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Periodontal (Gum) Disease - Colorado Springs

Safeguarding Your Entire Smile

woman in white smiling

What do you think is the most common dental problem in the world? While “cavities” jump to most people’s minds, it’s actually periodontal disease, which is better known as gum disease. This infection attacks the gums and roots of the teeth, leading to inflammation, tenderness, and frequent bleeding. While its initial symptoms can be easy to ignore, it can eventually lead to tooth loss if left untreated! At Anderson Family Dental, we strive to protect our patients’ entire smiles, so if you’ve felt any pain or sensitivity in your gums lately, give us a call so we can take care of you right away.

Why Choose Anderson Family Dental for Periodontal (Gum) Disease?

  • Gum screenings at every checkup
  • Deep cleanings provided by expert hygiene team
  • State-of-the-art technology & modern techniques

How Does Someone Get Gum Disease?

red gums

Gum disease is the result of too much plaque and bacteria being allowed to gather along the gum line, and it’s usually the result of a lack of consistent oral hygiene. Certain lifestyle factors like smoking and consistent alcohol consumption can also make a person more likely to develop gum disease, and studies have shown there is a potential genetic component as well.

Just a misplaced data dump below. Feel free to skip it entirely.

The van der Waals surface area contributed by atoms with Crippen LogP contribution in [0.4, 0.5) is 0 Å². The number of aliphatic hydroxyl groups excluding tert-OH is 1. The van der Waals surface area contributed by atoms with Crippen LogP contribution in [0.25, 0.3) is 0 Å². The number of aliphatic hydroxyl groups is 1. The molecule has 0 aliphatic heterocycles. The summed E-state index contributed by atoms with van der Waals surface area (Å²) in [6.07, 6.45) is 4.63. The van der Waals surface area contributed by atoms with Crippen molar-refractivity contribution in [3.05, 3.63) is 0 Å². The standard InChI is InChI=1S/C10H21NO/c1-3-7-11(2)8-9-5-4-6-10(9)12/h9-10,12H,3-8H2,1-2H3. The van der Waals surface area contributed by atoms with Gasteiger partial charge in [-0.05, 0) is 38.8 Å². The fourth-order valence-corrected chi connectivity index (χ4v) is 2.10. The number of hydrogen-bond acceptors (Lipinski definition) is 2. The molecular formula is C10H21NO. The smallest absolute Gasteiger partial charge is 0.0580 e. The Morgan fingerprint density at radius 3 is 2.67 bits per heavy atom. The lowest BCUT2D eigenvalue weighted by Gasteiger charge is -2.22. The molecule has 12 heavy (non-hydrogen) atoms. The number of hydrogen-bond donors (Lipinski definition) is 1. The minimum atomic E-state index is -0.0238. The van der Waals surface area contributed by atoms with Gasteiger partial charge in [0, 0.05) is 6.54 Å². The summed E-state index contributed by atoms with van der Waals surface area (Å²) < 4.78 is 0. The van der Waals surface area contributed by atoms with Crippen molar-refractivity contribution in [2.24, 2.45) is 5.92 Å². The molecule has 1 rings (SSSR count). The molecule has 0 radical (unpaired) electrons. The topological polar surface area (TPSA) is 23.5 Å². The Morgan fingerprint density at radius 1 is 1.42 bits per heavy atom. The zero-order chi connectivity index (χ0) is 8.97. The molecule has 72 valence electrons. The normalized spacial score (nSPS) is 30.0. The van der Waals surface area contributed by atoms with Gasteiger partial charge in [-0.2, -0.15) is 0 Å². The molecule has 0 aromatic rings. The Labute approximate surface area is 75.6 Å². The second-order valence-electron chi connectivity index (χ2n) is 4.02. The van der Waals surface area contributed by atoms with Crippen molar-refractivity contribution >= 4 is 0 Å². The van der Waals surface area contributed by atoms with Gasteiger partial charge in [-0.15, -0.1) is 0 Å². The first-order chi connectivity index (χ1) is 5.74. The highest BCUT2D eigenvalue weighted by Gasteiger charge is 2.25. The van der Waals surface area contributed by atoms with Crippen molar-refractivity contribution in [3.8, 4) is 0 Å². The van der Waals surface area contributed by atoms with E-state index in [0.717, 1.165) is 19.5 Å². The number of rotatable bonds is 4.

How We Treat Gum Disease

man getting checkup

As with all dental problems, our first goal is to prevent gum disease outright. That’s why we recommend patients take great care of their teeth at home and come to see us at least twice a year for checkups and cleanings. These appointments give our hygiene team the chance to remove any plaque and bacteria from the gums before it can lead to infection.

However, if a patient does develop gum disease, we’re more than ready to handle it! Using a treatment called scaling & root planing (also known as a deep cleaning), we can remove harmful bacteria directly from the gum line and lower a patient’s risk for future infections. This is done by gently smoothing the roots of the teeth, making plaque less likely to accumulate on them.

After scaling & root planing is completed, a patient will receive a special kind of dental cleaning at their regular appointments called “periodontal maintenance,” which places its focus largely on cleansing the soft tissues in the mouth to eliminate harmful bacteria.